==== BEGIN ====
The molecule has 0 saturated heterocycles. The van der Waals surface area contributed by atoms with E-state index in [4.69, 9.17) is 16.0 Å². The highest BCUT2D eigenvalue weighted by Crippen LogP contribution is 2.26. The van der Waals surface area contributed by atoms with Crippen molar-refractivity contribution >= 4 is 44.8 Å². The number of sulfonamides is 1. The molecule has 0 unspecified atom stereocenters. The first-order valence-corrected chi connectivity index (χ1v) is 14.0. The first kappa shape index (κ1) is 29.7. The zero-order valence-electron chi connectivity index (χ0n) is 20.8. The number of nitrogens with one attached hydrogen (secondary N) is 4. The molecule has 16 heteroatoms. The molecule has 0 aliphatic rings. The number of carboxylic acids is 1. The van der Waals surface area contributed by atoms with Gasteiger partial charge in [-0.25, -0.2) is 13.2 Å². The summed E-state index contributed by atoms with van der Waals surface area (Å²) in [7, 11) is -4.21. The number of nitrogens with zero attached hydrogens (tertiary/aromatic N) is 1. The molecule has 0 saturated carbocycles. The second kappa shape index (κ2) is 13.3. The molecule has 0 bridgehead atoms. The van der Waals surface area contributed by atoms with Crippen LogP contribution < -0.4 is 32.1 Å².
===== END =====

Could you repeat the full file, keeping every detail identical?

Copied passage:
The molecule has 0 saturated heterocycles. The van der Waals surface area contributed by atoms with E-state index in [4.69, 9.17) is 16.0 Å². The highest BCUT2D eigenvalue weighted by Crippen LogP contribution is 2.26. The van der Waals surface area contributed by atoms with Crippen molar-refractivity contribution >= 4 is 44.8 Å². The number of sulfonamides is 1. The molecule has 0 unspecified atom stereocenters. The first-order valence-corrected chi connectivity index (χ1v) is 14.0. The first kappa shape index (κ1) is 29.7. The zero-order valence-electron chi connectivity index (χ0n) is 20.8. The number of nitrogens with one attached hydrogen (secondary N) is 4. The molecule has 16 heteroatoms. The molecule has 0 aliphatic rings. The number of carboxylic acids is 1. The van der Waals surface area contributed by atoms with Gasteiger partial charge in [-0.25, -0.2) is 13.2 Å². The summed E-state index contributed by atoms with van der Waals surface area (Å²) in [7, 11) is -4.21. The number of nitrogens with zero attached hydrogens (tertiary/aromatic N) is 1. The molecule has 0 saturated carbocycles. The second kappa shape index (κ2) is 13.3. The molecule has 0 bridgehead atoms. The van der Waals surface area contributed by atoms with Crippen LogP contribution < -0.4 is 32.1 Å².